One of BNI’s Core Values is to Build Relationships. In BNI building relationships means generating trust that brings friendship and referrals. But we don’t need to just build relationships in BNI, we need to build them everywhere in our lives as having human connection is one of the keys to happiness.
We know how to work to build relationships in BNI through one-to-ones, giving referrals, attending meetings, having a positive attitude etc – we keep relationships front and centre in BNI all the time. Sometimes it’s easy to forget to build relationships in other areas of our life.
So lets look at how, very simply, we build or maintain relationships at home, at work and in the community.
Building Relationships at Home
Home is where the heart is but it’s easy to take it and the people in it for granted, especially as we are busy business owners. Sometimes just remembering to say thank you is enough but its also important to understand how the person(s) at home like to receive thanks or appreciation for who they are and what they do. For some words will be enough, others appreciate gifts or genuine offers of help or just your time. If it’s the latter, its crucial to be fully present when giving your time.
Building Relationships at Work
In the cut and thrust of the work environment as a business owner or employee, its also easy to forget the little extras that build relationships. It doesn’t have to be a raise or an expensive gift. Noticing and appreciating others’ efforts and offering genuine words of thanks is often enough. But what if they have gone above and beyond and not, for instance, said “that’s not my job”? What about giving them time off, arranging childcare for a date night, movie tickets or a prezzie card. Not only will they feel appreciated but they will tell others which will encourage a culture of the same behaviours.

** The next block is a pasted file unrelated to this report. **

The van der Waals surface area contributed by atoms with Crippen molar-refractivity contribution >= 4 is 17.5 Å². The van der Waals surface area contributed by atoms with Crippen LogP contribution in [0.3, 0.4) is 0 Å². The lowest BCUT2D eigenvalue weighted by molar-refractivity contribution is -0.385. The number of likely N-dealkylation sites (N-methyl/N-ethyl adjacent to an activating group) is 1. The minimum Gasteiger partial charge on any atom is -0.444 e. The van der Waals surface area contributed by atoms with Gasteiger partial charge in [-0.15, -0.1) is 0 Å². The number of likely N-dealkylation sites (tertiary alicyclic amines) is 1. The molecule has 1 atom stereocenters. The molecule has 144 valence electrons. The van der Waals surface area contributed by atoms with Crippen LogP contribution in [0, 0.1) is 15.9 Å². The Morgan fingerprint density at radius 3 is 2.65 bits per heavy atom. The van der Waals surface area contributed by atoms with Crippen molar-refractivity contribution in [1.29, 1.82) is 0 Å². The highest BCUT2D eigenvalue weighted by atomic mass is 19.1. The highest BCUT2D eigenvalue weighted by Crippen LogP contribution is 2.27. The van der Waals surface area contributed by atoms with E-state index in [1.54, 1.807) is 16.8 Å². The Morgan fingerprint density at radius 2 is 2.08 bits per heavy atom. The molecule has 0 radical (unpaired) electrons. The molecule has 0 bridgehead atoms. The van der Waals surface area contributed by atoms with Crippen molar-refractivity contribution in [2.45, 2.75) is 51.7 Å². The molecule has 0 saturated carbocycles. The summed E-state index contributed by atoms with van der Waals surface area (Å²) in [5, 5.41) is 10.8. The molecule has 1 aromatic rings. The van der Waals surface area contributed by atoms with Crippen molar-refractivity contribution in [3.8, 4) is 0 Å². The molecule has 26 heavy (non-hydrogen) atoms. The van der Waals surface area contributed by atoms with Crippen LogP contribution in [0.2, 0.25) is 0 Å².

Building Relationships in the Community
Our communities are very important. Our clubs, schools and service organisations all run with the help of volunteers. Volunteering is often a thankless task even though it is often its own reward. But as a member or participant in those organisations, just saying thank you goes a long way to make the volunteers feel their work is appreciated and build your relationships in those communities. It can be as simple as taking the time to acknowledge an email newsletter and the effort it took for the volunteer to write it or by saying yes when they ask for help so they don’t shoulder all the work.
Remembering to say Thank You goes along way to keeping and building relationships. Words are often enough but something more tangible can create a culture of positivity and reciprocity.